World Library  
Flag as Inappropriate
Email this Article

Human rights in Serbia

Article Id: WHEBN0005816478
Reproduction Date:

Title: Human rights in Serbia  
Author: World Heritage Encyclopedia
Language: English
Subject: Human rights in Europe, LGBT rights in Serbia, Human rights in Serbia, Agreement on Sub-Regional Arms Control, Mirko Jović
Collection: Human Rights in Serbia
Publisher: World Heritage Encyclopedia
Publication
Date:
 

Human rights in Serbia

Human rights in Serbia are generally respected by the government; however, there have been controversies regarding a number of issues, including police brutality and some violations of human rights, but such incidents are usually isolated and not related to government.

Contents

  • Human rights in the past 1
  • Asylum seekers 2
  • Kosovo 3
  • Vojvodina 4
  • Timok 5
  • See also 6
  • References 7
  • External links 8

Human rights in the past

In the past, particularly during breakup of Yugoslavia there had been some violations of human rights but in much smaller scale than in other parts of Yugoslavia. During the Kosovo war there had been violations both by KLA, and by Serb forces.

Asylum seekers

Serbia has a UN facility at Belgrade Nikola Tesla Airport for applicants for asylum in accordance with international policies.

Kosovo

After the conflict, in fear of their safety, perhaps up to 250,000 Serbs and other ethnic minorities fled their homes to go north.[1]

Vojvodina

Vojvodina has been in 2003 and 2004 identified by Human Rights Watch and the European Parliament as region experiencing human rights violation, and a marked increase in ethnic violence since the national elections of 2003. After thoroughly investigating these allegations, and taking into account the long history of ethnic conflict in the Balkans, the European Parliament in September 2005, unanimously passed a resolution summarised on the Europa website as: "In its resolution on Vojvodina, adopted with 88 votes in favour, none against and 2 abstentions, Parliament expresses its deep concern at the repeated breaches of human rights and the lack of law and order in that province."[2]

Timok

In 2005, the Parliamentary Assembly of the Council of Europe "regreted that Serbia applies double standards in artificially separating the Romanians of Vojvodina from the Romanians of Eastern Serbia".[3] Since 2004 they are regular clashes between the Serbian authorities and the Romanian community in Timok when Bojan Aleksandrović, a Romanian Orthodox priest decided to build Romanian Orthodox Church, Malajnica where he holds services in Romanian. The priest has been subjected to threats. In Negotin, the Romanian Cultural Association was vandalized in 2004 when Serbian pro-fascist ultra-nationalists wrote "Out of Serbia" on the windows of the main doors.[4][5] In 2002 census, there appears to be 34,576 declared as Romanians, and 40,054 declared as Vlachs.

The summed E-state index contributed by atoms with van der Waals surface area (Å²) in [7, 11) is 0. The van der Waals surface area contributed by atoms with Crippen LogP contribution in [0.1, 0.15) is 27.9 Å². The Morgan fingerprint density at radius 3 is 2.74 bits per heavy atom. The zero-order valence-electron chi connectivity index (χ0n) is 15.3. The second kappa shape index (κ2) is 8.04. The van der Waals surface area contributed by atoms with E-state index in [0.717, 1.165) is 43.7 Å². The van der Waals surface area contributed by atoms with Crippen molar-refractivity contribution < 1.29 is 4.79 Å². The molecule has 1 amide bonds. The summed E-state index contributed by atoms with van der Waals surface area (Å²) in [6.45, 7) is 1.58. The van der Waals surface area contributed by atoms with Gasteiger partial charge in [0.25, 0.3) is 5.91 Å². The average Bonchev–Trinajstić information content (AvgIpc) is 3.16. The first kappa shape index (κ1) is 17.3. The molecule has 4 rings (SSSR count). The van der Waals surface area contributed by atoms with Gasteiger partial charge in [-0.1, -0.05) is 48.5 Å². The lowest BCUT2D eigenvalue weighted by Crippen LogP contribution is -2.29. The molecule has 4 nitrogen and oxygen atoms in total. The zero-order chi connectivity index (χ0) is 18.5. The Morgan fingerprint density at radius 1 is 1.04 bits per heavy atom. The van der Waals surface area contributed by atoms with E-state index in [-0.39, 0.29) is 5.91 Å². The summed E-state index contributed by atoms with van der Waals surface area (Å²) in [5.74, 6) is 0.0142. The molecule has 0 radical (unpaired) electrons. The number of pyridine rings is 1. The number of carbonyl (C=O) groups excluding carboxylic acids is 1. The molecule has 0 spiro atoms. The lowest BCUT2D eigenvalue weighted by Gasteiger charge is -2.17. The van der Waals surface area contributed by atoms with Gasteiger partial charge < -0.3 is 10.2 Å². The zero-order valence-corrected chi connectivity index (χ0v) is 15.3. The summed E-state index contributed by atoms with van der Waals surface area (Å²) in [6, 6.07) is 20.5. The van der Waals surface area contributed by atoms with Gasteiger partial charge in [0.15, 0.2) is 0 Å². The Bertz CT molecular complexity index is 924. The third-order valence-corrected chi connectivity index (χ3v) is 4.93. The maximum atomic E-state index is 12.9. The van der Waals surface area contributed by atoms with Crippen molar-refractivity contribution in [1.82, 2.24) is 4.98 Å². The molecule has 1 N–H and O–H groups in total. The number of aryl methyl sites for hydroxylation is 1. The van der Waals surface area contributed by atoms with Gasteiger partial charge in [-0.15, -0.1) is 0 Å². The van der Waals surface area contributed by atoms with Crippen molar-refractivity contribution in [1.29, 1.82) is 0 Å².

The Helsinki Committee for Human Rights in Serbia drew attention to the situation of the Romanian people living in Timok, and to their right to preserve their Romanian identity.[6][7]

See also

References

  1. ^ "Kosovo: The Human Rights Situation and the Fate of Persons Displaced from Their Homes (.pdf) "
  2. ^ "Human rights in Nepal, Tunisia and Vojvodina" Parliament of the European Union Resolution on Vojvodina 29 September 2005. (Accessed January 29, 2007)
  3. ^ Respect for the rights of the Timok Romanians (Eastern Serbia)
  4. ^ Protests on the Council of Europe
  5. ^ http://www.dw-world.de/dw/article/0,,850103,00.html April 25, 2003 on Deutsche Welle
  6. ^ Extract from the IHF report
  7. ^ Debates Monday, 3 September 2007 - Strasbourg

External links

  • The Kosovo Roma Refugee Fund website
  • Paul Polanskys website
  • Gypsy Blood: Documentary on the Mitrovica situation
  • Gypsy Blood: Preview in MPG
  • The Ministry for Human & Minority Rights Serbia
This article was sourced from Creative Commons Attribution-ShareAlike License; additional terms may apply. World Heritage Encyclopedia content is assembled from numerous content providers, Open Access Publishing, and in compliance with The Fair Access to Science and Technology Research Act (FASTR), Wikimedia Foundation, Inc., Public Library of Science, The Encyclopedia of Life, Open Book Publishers (OBP), PubMed, U.S. National Library of Medicine, National Center for Biotechnology Information, U.S. National Library of Medicine, National Institutes of Health (NIH), U.S. Department of Health & Human Services, and USA.gov, which sources content from all federal, state, local, tribal, and territorial government publication portals (.gov, .mil, .edu). Funding for USA.gov and content contributors is made possible from the U.S. Congress, E-Government Act of 2002.
 
Crowd sourced content that is contributed to World Heritage Encyclopedia is peer reviewed and edited by our editorial staff to ensure quality scholarly research articles.
 
By using this site, you agree to the Terms of Use and Privacy Policy. World Heritage Encyclopedia™ is a registered trademark of the World Public Library Association, a non-profit organization.
 


Copyright © World Library Foundation. All rights reserved. eBooks from Project Gutenberg are sponsored by the World Library Foundation,
a 501c(4) Member's Support Non-Profit Organization, and is NOT affiliated with any governmental agency or department.